UCLA in the News lists selected mentions of UCLA in the world’s news media. Some articles may require registration or a subscription. See more UCLA in the News.

Lack of ‘prop’ gun safety can be lethal on movie sets | Los Angeles Times

“To add a layer of training and certification in there would not be a terrible thing,” said Kevin Williams, prop department supervisor at UCLA School of Theater, Film and Television, who has no direct knowledge of the incident. “Guns are sort of mysterious to a lot of people, and sometimes your job requires you to work with things that you don’t know. Personally, when I’m out of my depth, I call in experts.” (Williams was also quoted by CNBC and interviewed by “CBS Sunday Morning” – approx. 1:55 mark).

Despite new vaccine developments, hesitancy remains | Los Angeles Times

(Commentary co-written by UCLA’s Robert Kaplan) With multiple vaccine candidates in the late stages of clinical trials, it may seem that an end to the COVID-19 pandemic is just around the corner. But a safe and effective vaccine is merely the first step. To attain herd immunity, a very large number of people must be vaccinated. This will require a prodigious global supply chain, equitable access to the vaccine and, perhaps most daunting in the case of the United States, the willingness of people to take it.

Some COVID patients have lingering memory problems | NBC News

Seeing severe mental deficits in patients in their 20s, 30s and 40s is “heartbreaking,” said Dr. Helen Lavretsky, a professor of psychiatry and director of UCLA’s Post-COVID Clinic. Some say “they cannot function; they can’t think; their memory is impaired; they get confused when they drive places, that they don’t know how they got there.” While there have been reports that vaccination helps the COVID long haulers, UCLA has seen mixed results. Some people improve, while others stay the same or get worse, Lavretsky said.

U.S. lags behind rest of world on paid leave | New York Times

Of the 174 countries that offer paid leave for a personal health problem, just 26 offer four weeks or fewer, according to data from the World Policy Analysis Center at the University of California, Los Angeles … “When you look at other countries, there is evidence of what people need and what’s feasible,” said Jody Heymann, founding director of the policy center and a U.C.L.A. distinguished professor of public health and public affairs. “And by both of those measures, 12 weeks is a modest amount, and anything less is grossly inadequate. The rest of the world, including low-income countries, have found a way to do this.”

Middle and high school students running L.A. Marathon | New York Times

Five years ago, organizers with Students Run L.A. asked Joshua Goldman, a sports medicine physician at U.C.L.A., to work with them. Goldman told the group that its mission was at odds with medical advice. Organizers suggested that the advice was wrong. So Goldman asked if he could study what is perhaps the world’s largest cohort of teenage marathoners. Last year, Goldman and his researchers published their results. They found that teenage marathoners had an injury rate that was lower than the rate for adults, and that middle school marathoners had a lower rate of injury than high schoolers. (Goldman is quoted.)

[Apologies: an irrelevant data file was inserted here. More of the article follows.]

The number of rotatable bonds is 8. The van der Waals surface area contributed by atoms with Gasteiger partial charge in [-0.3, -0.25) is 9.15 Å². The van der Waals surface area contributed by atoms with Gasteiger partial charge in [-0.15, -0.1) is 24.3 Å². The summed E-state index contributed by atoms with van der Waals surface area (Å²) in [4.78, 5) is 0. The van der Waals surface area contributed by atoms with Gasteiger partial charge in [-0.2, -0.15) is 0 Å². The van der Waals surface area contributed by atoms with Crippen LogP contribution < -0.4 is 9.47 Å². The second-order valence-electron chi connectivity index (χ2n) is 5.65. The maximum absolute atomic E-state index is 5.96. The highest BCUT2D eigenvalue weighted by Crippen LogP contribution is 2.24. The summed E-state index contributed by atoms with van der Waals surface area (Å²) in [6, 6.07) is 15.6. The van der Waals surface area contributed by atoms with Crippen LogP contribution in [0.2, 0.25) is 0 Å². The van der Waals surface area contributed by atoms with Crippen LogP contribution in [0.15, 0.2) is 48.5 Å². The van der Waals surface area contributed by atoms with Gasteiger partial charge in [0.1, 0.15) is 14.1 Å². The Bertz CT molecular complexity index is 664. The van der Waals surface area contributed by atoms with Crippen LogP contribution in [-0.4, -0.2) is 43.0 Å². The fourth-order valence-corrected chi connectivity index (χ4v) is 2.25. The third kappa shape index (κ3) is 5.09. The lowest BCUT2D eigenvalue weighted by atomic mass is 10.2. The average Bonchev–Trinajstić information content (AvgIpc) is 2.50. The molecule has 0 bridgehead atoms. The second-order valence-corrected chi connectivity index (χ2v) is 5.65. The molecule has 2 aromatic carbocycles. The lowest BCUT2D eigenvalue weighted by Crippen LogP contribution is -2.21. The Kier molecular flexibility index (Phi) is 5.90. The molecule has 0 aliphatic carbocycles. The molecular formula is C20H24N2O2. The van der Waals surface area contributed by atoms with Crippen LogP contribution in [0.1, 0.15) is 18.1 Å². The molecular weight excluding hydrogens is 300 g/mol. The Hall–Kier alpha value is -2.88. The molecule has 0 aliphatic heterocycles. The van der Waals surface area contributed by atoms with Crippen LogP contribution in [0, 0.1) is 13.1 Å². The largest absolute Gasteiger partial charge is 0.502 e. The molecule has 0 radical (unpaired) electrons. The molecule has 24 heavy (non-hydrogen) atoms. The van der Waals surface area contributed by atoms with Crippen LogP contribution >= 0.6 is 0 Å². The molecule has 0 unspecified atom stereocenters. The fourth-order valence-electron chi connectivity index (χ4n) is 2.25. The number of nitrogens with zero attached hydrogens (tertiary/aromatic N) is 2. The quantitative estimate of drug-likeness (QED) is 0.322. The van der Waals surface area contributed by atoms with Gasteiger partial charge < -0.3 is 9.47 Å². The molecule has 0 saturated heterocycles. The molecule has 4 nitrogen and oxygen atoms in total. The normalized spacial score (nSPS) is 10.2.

How Latino vote affected the Newsom recall | KCRW-FM

“[The higher voter turnout] is understandable because of what was at stake, and the consequences of Latino communities in particular. But it is surprising, to the extent that Latinos went out and voted during the recall election,” said UCLA’s Misael Galdámez (approx. 1:15 mark).

Should Biden declare ‘major disaster’ for O.C. oil spill? | Orange County Register

The main barrier UCLA professor Sean Hecht, who focuses on ocean and coastal law, sees is that the Stafford Act dictates disaster declarations are reserved for natural catastrophes and for “fires, floods and explosions” from any cause. While presidents do have some discretion in these cases, and some spills do involve explosions, in general he said, “It’s hard to see how an oil spill would qualify.”

For teens with autism, inflexible thinking has effects into adulthood | Spectrum

“This carefully conducted longitudinal study demonstrates that cognitive inflexibility is a contributor to emotional and behavioral problems in young adults with autism,” says Lucina Uddin, professor of psychiatry and biobehavioral sciences and co-director of the Center for Cognitive Neuroscience Analysis Core at the University of California, Los Angeles, who was not involved in the study.

Supreme Court rules in favor of police on ‘qualified immunity’ | MSNBC

“It’s true that bringing [police brutality] cases is increasingly hampered by qualified immunity because the court is essentially telling people who have had their rights violated under the Constitution that they don’t get relief unless they can find a prior court decision that has virtually identical facts,” said UCLA’s Joanna Schwartz. (approx.. 1:20 mark)